return 0;
8048219:       b8 00 00 00 00          mov    $0x0,%eax                // return value 0
}
804821e:       c9                      leave
804821f:       c3                      ret
/* Fixed example with ‘count’=0xffffffff */
/home/daveti/Ctest: cat longlong2.c
#include <stdio.h>

int main( void)
{
char tmpbuf[ 50];
unsigned long long count = 0xffffffff;

strcpy( tmpbuf, “daveti”);
printf( “%llut%sn”, count, tmpbuf);

return 0;
}

/* Run the binary */
/home/daveti/Ctest: ./longlong2
4294967295      daveti

/* Check the x86 assembly code */
080481d0 <main>:
#include <stdio.h>

int main( void)
{
80481d0:       55                      push   %ebp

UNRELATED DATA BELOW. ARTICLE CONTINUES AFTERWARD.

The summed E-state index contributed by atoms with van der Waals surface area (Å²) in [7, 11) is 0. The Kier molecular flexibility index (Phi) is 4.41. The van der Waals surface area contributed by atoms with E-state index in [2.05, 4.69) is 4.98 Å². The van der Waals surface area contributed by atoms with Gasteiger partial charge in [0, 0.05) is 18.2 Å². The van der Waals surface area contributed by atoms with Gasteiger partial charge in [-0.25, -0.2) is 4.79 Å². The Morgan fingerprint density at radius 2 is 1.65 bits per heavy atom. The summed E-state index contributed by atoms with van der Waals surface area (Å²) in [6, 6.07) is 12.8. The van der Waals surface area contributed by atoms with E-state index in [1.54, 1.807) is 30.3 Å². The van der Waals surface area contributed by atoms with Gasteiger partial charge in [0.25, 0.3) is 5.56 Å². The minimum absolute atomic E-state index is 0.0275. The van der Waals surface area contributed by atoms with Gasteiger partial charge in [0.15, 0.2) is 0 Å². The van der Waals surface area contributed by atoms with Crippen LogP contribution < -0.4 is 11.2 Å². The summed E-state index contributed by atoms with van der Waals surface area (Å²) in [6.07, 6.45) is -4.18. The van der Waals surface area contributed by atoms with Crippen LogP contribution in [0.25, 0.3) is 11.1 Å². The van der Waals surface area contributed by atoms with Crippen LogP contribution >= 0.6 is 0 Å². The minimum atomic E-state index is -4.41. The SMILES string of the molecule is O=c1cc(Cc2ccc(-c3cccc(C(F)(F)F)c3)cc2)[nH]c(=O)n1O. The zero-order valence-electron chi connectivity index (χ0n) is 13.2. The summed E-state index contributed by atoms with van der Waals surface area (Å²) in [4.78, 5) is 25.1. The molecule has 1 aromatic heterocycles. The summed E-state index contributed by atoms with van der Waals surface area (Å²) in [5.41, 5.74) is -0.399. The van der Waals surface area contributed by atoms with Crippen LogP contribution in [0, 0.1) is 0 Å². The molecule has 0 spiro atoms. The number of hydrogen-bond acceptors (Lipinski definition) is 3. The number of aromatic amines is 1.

80481d1:       89 e5                   mov    %esp,%ebp
80481d3:       83 ec 58                sub    $0x58,%esp
80481d6:       83 e4 f0                and    $0xfffffff0,%esp
80481d9:       b8 00 00 00 00          mov    $0x0,%eax
80481de:       29 c4                   sub    %eax,%esp
char tmpbuf[ 50];
unsigned long long count = 0xffffffff;
80481e0:       c7 45 b0 ff ff ff ff    movl   $0xffffffff,0xffffffb0(%ebp)     // init low-4 byte of count with 0xffffffff
80481e7:       c7 45 b4 00 00 00 00    movl   $0x0,0xffffffb4(%ebp)            // init high-4 byte of count with zero
strcpy( tmpbuf, “daveti”);
80481ee:       83 ec 08                sub    $0x8,%esp
80481f1:       68 e8 f7 08 08          push   $0x808f7e8
80481f6:       8d 45 b8                lea    0xffffffb8(%ebp),%eax
80481f9:       50                      push   %eax
80481fa:       e8 65 57 00 00          call   804d964 <strcpy>
80481ff:       83 c4 10                add    $0x10,%esp
printf( “%llut%sn”, count, tmpbuf);
8048202:       8d 45 b8                lea    0xffffffb8(%ebp),%eax